IEBC technology is obsolete, needs an upgrade: Senator Moses Kajwang’
Homa Bay Senator Moses Kanjwang’ wants the Independent Electoral and Boundaries Commission (IEBC) to upgrade its voting kits, saying the existing ones are outdated.
Speaking to Citizen TV on Tuesday morning, Kajwang’ argued that the current devices are at great risk of failure in next year’s polls.
“In the last voter registration exercise we saw the same devices that were used in the last election being used. Every technological device reaches a stage of obsolescence after a period of four to five years,” said the senator.
“We have not seen IEBC put proper measures to upgrade its hardware or software to ensure we are not going to have situations where devices are crashing or failing during voting. That is a very likely possibility,” he added.
The senator further accused the electoral body of engaging in tender wars instead of to streamlining the technological front in its elections preparedness.
“The tender wars that are going on tell us that IEBC is not ready to put in place a proper technology platform. We are now eight months to the election and we are still fighting in procurement tribunals, that is a red flag,” said Kajwang’.
Kajwang’s comments come days after IEBC expressed concern that tender wars might hamper the 2022 General Election.
This is after a multi-billion ballot paper tender was cancelled by the Public Procurement Administrative Review Board (PPARB) amid claims of tender wars and political interference from senior political figures in the country.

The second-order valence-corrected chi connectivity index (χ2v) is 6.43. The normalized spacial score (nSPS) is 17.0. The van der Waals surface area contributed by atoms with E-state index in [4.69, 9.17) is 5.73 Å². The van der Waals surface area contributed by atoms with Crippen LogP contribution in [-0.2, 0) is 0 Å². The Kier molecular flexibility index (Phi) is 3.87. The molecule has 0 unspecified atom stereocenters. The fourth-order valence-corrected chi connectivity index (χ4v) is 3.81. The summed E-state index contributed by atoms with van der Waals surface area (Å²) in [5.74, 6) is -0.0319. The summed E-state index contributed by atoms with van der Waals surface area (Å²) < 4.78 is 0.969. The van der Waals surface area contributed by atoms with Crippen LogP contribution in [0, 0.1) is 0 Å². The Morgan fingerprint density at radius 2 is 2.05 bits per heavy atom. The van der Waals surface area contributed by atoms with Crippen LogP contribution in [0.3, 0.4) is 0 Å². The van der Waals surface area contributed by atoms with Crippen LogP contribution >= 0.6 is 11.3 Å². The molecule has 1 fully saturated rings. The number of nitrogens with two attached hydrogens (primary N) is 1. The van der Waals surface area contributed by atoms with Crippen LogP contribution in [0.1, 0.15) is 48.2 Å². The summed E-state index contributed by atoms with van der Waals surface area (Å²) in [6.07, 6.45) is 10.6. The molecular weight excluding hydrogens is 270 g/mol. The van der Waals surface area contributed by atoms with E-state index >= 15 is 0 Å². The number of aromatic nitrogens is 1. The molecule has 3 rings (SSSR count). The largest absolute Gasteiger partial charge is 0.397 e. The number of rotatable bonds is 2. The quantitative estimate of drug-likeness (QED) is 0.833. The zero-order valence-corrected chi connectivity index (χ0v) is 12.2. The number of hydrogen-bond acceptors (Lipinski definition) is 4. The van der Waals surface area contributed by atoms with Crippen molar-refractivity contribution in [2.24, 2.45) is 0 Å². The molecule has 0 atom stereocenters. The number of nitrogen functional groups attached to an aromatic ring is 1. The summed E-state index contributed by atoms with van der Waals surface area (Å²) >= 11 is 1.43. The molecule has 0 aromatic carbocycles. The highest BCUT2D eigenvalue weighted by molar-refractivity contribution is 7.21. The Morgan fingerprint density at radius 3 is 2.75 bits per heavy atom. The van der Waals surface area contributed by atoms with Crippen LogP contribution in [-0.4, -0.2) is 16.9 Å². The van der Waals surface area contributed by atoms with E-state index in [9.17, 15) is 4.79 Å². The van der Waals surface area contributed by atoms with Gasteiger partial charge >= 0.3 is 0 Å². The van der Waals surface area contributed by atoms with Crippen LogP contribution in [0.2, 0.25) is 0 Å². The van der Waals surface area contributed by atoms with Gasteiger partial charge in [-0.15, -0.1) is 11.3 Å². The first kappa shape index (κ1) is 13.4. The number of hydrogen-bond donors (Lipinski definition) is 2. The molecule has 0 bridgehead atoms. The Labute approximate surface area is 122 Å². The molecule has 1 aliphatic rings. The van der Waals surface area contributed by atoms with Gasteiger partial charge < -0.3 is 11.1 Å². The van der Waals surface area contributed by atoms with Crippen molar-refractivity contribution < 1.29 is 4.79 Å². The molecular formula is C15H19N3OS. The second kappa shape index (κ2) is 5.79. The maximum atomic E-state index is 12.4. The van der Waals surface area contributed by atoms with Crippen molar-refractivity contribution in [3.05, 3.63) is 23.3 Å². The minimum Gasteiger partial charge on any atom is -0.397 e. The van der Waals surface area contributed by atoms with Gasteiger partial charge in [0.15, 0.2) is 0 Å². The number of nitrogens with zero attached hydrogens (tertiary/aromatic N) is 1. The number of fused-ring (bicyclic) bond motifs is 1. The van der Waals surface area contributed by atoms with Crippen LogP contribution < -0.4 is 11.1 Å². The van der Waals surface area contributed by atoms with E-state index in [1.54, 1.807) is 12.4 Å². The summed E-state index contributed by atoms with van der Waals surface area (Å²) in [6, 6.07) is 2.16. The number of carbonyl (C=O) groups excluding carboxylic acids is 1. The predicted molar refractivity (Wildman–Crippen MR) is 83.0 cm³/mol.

Appearing before the Justice, Legal Affairs and Human Rights Committee of the Senate on Wednesday, December 1, IEBC chair Wafula Chebukati said despite the fact that the tender normally attracts litigation, they expect to finalize the issuance of the tender by December 31.
Chebukati added that despite getting budgetary allocations late, they have already commenced procurement of general election materials, equipment and services with major ones being the ballot papers, elections technology, ballot boxes, security seals, logistics partners, media agencies among others.
“However, these tenders usually attract a lot of vendor interests which at times degenerate into vendor wars in terms of litigations, this may not only delay the process but also hamper preparation for elections,” Chebukati warned.
Acting CEO Hussein Marjan defended the move by IEBC to award the tender to Inform Lykos Company, which was cancelled, saying they had done due diligence and the company had handled poll materials in Nigeria.
“The evaluation committee visited the company and advised us that they can deliver, and I am also aware that they did ballot papers for Nigeria, comparing Nigeria’s population and ours, then it’s obvious they can deliver,” Marjan said.